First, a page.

/ 23 March 2024

Laura Lima’s work taps into time and change

Laura Lima Photo Credit Line Courtesy The Artists And A Gentil Carioca. Photo By Maria Baigur 2 (1)
Earth, moon and stars: Contemporary artist Laura Lima, who lives in Rio de Janeiro, has a show on at the Goodman Gallery in Johannesburg. (Maria Baigur/Courtesy of the artist)

One of the major themes Brazilian contemporary artist Laura Lima emphasises is time — and how important it is to her work. 

Her interest in the natural world is represented materially through the use of dyes extracted from vegetables and other plants.

“We spent a lot of time cooking each of those threads — cutting lots of blue cabbage — we used turmeric, wine and coffee. We spent a lot of time blending these elements to see what colour we could formulate,” says the Rio de Janeiro-based artist. 

She is talking about the work on her Goodman Gallery exhibition in Johannesburg, beguilingly titled How To Eat The Sun and The Moon

Her first solo show on the African continent, it is a testament to her profound exploration of Brazilian mythology, the beauty of nature and the ever-evolving journey of materials through time.

Upon entering the gallery, visitors are greeted by a mesmerising array of large-scale textile pieces, each a tapestry of colours, patterns and narratives. Lima, along with her dedicated team, has intricately woven these textiles, infusing them with stories that delve deep into the heart of Brazilian culture.

The nine woven works each tell a story and, for some visitors, it translates to whatever their spirit moves them to see. One of them, looking at a piece titled Anhanguá, remarks, “Those are eyes … if I look longer, I feel like they are protecting me.”

The piece is described in the gallery notes as “a spirit from Tupi mythology that protects animals, especially females and puppies. 

“It usually appears as a white deer with red eyes, but can take any form.” 

This confirms what Lima says about the exhibition being deeply spiritual and meditative and that our perceptions of the work would not be too far off.  

Drawing on her research on Brazilian folklore and her upbringing in the countryside, Lima uses natural dyes and organic matter in her works.

Amid Johannesburg art enthusiasts on a walkabout in the gallery, Lima reflects on the significance of time in her work. “This is a very precise work,” she says, “however, there is a continuation from the work I have done before.”

For Lima, it’s not merely about when the work is created but rather when it truly becomes what it is meant to be. 

The 52-year-old began making art  over two decades ago, at the age of 29. Since then, she has tirelessly pursued her vision, using fabric as her primary medium of expression.

“Fabric is such an easy thing for me to find, fold — or even do a very ugly thing,” Lima shares, “but I could have the image that I wanted.”

Through her unconventional techniques and raw creativity, Lima has carved a niche for herself in the world of contemporary art. 

As visitors meander through the gallery, they are invited to engage with her ideas on a deeper level.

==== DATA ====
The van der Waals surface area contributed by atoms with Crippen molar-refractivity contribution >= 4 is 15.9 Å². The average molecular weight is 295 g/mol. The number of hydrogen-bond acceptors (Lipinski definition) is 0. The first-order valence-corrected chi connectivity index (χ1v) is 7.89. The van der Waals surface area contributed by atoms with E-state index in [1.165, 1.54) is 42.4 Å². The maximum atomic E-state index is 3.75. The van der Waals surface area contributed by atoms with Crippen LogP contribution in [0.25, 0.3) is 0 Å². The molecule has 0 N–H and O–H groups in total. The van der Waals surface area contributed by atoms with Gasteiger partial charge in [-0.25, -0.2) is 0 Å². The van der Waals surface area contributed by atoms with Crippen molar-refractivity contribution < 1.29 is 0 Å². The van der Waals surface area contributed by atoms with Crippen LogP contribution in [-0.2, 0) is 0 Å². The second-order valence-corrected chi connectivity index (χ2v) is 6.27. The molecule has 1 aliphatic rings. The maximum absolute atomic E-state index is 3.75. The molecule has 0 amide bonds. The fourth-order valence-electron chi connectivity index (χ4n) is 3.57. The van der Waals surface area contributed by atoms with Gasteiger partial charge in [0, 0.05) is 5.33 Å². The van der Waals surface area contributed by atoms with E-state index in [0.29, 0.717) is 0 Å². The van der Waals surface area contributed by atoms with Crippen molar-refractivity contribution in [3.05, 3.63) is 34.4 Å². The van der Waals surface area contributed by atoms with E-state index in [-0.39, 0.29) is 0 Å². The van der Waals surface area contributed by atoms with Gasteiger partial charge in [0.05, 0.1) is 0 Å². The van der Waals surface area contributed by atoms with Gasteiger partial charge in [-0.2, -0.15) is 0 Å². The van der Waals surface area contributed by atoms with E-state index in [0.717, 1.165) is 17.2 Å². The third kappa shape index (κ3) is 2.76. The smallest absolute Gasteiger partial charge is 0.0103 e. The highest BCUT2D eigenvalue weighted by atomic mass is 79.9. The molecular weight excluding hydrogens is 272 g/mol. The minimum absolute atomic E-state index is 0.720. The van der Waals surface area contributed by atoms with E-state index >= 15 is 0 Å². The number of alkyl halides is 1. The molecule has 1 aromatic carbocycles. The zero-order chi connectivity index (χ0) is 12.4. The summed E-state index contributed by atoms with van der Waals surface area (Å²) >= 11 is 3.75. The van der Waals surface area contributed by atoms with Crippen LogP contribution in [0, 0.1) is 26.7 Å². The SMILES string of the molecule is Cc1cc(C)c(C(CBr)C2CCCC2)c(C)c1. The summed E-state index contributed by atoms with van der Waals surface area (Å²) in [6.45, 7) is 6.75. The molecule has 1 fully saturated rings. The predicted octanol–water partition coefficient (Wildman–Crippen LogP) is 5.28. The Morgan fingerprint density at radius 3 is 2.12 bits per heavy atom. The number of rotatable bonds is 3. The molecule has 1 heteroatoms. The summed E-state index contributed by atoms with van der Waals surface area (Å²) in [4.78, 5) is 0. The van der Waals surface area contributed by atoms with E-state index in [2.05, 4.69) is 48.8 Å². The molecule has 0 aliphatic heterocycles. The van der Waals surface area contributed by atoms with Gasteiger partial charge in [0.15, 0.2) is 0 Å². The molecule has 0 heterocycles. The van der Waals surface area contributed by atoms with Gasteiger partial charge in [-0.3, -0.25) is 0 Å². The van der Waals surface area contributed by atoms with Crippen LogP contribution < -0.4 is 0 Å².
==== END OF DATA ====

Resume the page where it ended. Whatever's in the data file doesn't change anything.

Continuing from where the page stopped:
“I hope they take time and see that something can continue,” Lima says. “That you can miss the beginning and the end and stay for a while.”

Lima’s work is not meant to be hastily consumed; it beckons viewers to linger, explore and contemplate. 

She says there is a possibility that the colours and forms of her work will change over time, becoming different in the future. 

Lima’s multidisciplinary practice, which incorporates living organisms and long-duration performances, explores the ways human behaviour shapes our perception of the everyday.

During the walkabout, Lima points at one of her pieces titled Charía and tells visitors: “This piece is about a bluish jaguar that eats the sun and moon in eclipses.” 

She says that by observing the art, the viewer could be encouraged to think of the mythology of their country — it is meant to evoke tales in those who engage with it. 

Lima often reflects that much of her subject matter is heavy, delving into the political and philosophical issues rooted in her educational background in philosophy.

She says her works’ mission is to retell a language that was written by men through the thoughts and creativity of a woman. 

For Lima, collaboration is key. “I realised very early on that I had to work with people,” she says. “There is a certain collectivity that happens and I needed that.”

By embracing the contributions of others, Lima opens herself up to new possibilities, allowing her art to transcend the limitations of individuality. 

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The Goodman Gallery in Johannesburg. (A Gentil Carioca)

Any errors which are made are celebrated as integral elements of the creative process. 

“This is a deconstruction of the language, so the mistakes in weaving are important,” Lima explains. 

“If we didn’t make mistakes, then we wouldn’t have created something this crazy”.

Through her work, Lima challenges conventional notions of perfection, embracing the beauty of imperfection as a metaphor for the complexities of life itself.

How To Eat The Sun and The Moon explores creativity and invites contemplation. In a world that often moves too quickly, Lima’s art encourages us to pause, to reflect and to find beauty in the passage of time.

The show will run until 24 April at the Goodman Gallery in Joburg.